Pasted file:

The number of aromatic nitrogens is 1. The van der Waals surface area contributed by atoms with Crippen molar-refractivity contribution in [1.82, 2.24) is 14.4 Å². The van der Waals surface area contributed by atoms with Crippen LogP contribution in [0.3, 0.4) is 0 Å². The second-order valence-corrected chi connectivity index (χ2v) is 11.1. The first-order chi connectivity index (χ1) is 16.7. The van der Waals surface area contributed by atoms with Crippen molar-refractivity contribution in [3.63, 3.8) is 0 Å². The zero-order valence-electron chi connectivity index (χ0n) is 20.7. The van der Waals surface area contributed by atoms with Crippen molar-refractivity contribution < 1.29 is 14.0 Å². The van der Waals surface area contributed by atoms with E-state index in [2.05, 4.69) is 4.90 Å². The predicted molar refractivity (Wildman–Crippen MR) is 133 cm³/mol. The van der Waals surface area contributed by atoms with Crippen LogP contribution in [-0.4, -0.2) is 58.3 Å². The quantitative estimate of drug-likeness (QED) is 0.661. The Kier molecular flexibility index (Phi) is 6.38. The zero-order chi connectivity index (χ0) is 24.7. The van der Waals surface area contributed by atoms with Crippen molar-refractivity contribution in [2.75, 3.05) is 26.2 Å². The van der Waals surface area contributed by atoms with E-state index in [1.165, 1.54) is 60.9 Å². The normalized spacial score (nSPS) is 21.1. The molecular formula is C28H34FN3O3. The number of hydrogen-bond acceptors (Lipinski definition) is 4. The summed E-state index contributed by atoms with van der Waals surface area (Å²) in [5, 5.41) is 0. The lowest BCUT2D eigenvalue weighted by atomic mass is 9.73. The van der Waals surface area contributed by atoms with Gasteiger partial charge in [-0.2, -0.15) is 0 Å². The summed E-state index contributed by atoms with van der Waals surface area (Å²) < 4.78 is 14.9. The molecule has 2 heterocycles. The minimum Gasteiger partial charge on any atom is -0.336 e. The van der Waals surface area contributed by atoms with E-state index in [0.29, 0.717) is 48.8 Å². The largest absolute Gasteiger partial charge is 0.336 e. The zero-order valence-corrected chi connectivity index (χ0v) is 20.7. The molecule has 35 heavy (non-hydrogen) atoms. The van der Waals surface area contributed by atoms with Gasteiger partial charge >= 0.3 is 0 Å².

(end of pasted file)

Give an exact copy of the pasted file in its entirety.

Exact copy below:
The number of aromatic nitrogens is 1. The van der Waals surface area contributed by atoms with Crippen molar-refractivity contribution in [1.82, 2.24) is 14.4 Å². The van der Waals surface area contributed by atoms with Crippen LogP contribution in [0.3, 0.4) is 0 Å². The second-order valence-corrected chi connectivity index (χ2v) is 11.1. The first-order chi connectivity index (χ1) is 16.7. The van der Waals surface area contributed by atoms with Crippen molar-refractivity contribution in [3.63, 3.8) is 0 Å². The zero-order valence-electron chi connectivity index (χ0n) is 20.7. The van der Waals surface area contributed by atoms with Crippen molar-refractivity contribution < 1.29 is 14.0 Å². The van der Waals surface area contributed by atoms with E-state index in [2.05, 4.69) is 4.90 Å². The predicted molar refractivity (Wildman–Crippen MR) is 133 cm³/mol. The van der Waals surface area contributed by atoms with Crippen LogP contribution in [-0.4, -0.2) is 58.3 Å². The quantitative estimate of drug-likeness (QED) is 0.661. The Kier molecular flexibility index (Phi) is 6.38. The zero-order chi connectivity index (χ0) is 24.7. The van der Waals surface area contributed by atoms with Crippen molar-refractivity contribution in [2.75, 3.05) is 26.2 Å². The van der Waals surface area contributed by atoms with E-state index in [1.165, 1.54) is 60.9 Å². The normalized spacial score (nSPS) is 21.1. The molecular formula is C28H34FN3O3. The number of hydrogen-bond acceptors (Lipinski definition) is 4. The summed E-state index contributed by atoms with van der Waals surface area (Å²) in [5, 5.41) is 0. The lowest BCUT2D eigenvalue weighted by atomic mass is 9.73. The van der Waals surface area contributed by atoms with Gasteiger partial charge in [-0.2, -0.15) is 0 Å². The summed E-state index contributed by atoms with van der Waals surface area (Å²) < 4.78 is 14.9. The molecule has 2 heterocycles. The minimum Gasteiger partial charge on any atom is -0.336 e. The van der Waals surface area contributed by atoms with E-state index in [0.29, 0.717) is 48.8 Å². The largest absolute Gasteiger partial charge is 0.336 e. The zero-order valence-corrected chi connectivity index (χ0v) is 20.7. The molecule has 35 heavy (non-hydrogen) atoms. The van der Waals surface area contributed by atoms with Gasteiger partial charge >= 0.3 is 0 Å².